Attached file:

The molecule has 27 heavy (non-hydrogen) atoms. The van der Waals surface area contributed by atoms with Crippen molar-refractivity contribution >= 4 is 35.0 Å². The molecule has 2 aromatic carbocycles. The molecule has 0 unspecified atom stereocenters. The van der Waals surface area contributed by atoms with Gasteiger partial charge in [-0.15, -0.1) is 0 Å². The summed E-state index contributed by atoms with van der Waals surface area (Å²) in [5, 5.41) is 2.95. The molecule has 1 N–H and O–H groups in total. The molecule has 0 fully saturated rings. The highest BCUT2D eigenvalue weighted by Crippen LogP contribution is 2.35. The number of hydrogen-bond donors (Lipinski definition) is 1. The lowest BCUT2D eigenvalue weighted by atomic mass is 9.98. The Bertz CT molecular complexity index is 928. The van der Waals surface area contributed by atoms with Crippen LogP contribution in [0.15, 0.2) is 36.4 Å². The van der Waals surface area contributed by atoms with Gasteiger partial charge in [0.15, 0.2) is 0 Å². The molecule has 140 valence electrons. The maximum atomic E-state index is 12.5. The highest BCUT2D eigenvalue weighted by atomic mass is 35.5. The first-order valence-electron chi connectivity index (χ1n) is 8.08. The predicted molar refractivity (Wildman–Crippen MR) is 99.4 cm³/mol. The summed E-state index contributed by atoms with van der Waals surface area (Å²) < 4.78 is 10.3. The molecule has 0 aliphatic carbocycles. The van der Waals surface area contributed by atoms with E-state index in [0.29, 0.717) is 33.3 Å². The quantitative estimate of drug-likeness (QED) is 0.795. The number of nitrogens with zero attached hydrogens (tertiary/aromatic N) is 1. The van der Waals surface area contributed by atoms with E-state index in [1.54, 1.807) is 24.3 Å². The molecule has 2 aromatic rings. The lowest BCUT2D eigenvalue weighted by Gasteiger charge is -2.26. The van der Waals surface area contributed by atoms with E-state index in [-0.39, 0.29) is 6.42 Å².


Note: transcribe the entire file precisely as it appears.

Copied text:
The molecule has 27 heavy (non-hydrogen) atoms. The van der Waals surface area contributed by atoms with Crippen molar-refractivity contribution >= 4 is 35.0 Å². The molecule has 2 aromatic carbocycles. The molecule has 0 unspecified atom stereocenters. The van der Waals surface area contributed by atoms with Gasteiger partial charge in [-0.15, -0.1) is 0 Å². The summed E-state index contributed by atoms with van der Waals surface area (Å²) in [5, 5.41) is 2.95. The molecule has 1 N–H and O–H groups in total. The molecule has 0 fully saturated rings. The highest BCUT2D eigenvalue weighted by Crippen LogP contribution is 2.35. The number of hydrogen-bond donors (Lipinski definition) is 1. The lowest BCUT2D eigenvalue weighted by atomic mass is 9.98. The Bertz CT molecular complexity index is 928. The van der Waals surface area contributed by atoms with Crippen LogP contribution in [0.15, 0.2) is 36.4 Å². The van der Waals surface area contributed by atoms with Gasteiger partial charge in [0.15, 0.2) is 0 Å². The molecule has 140 valence electrons. The maximum atomic E-state index is 12.5. The highest BCUT2D eigenvalue weighted by atomic mass is 35.5. The first-order valence-electron chi connectivity index (χ1n) is 8.08. The predicted molar refractivity (Wildman–Crippen MR) is 99.4 cm³/mol. The summed E-state index contributed by atoms with van der Waals surface area (Å²) < 4.78 is 10.3. The molecule has 0 aliphatic carbocycles. The van der Waals surface area contributed by atoms with E-state index in [0.29, 0.717) is 33.3 Å². The quantitative estimate of drug-likeness (QED) is 0.795. The number of nitrogens with zero attached hydrogens (tertiary/aromatic N) is 1. The van der Waals surface area contributed by atoms with E-state index in [1.54, 1.807) is 24.3 Å². The molecule has 2 aromatic rings. The lowest BCUT2D eigenvalue weighted by Gasteiger charge is -2.26. The van der Waals surface area contributed by atoms with E-state index in [-0.39, 0.29) is 6.42 Å².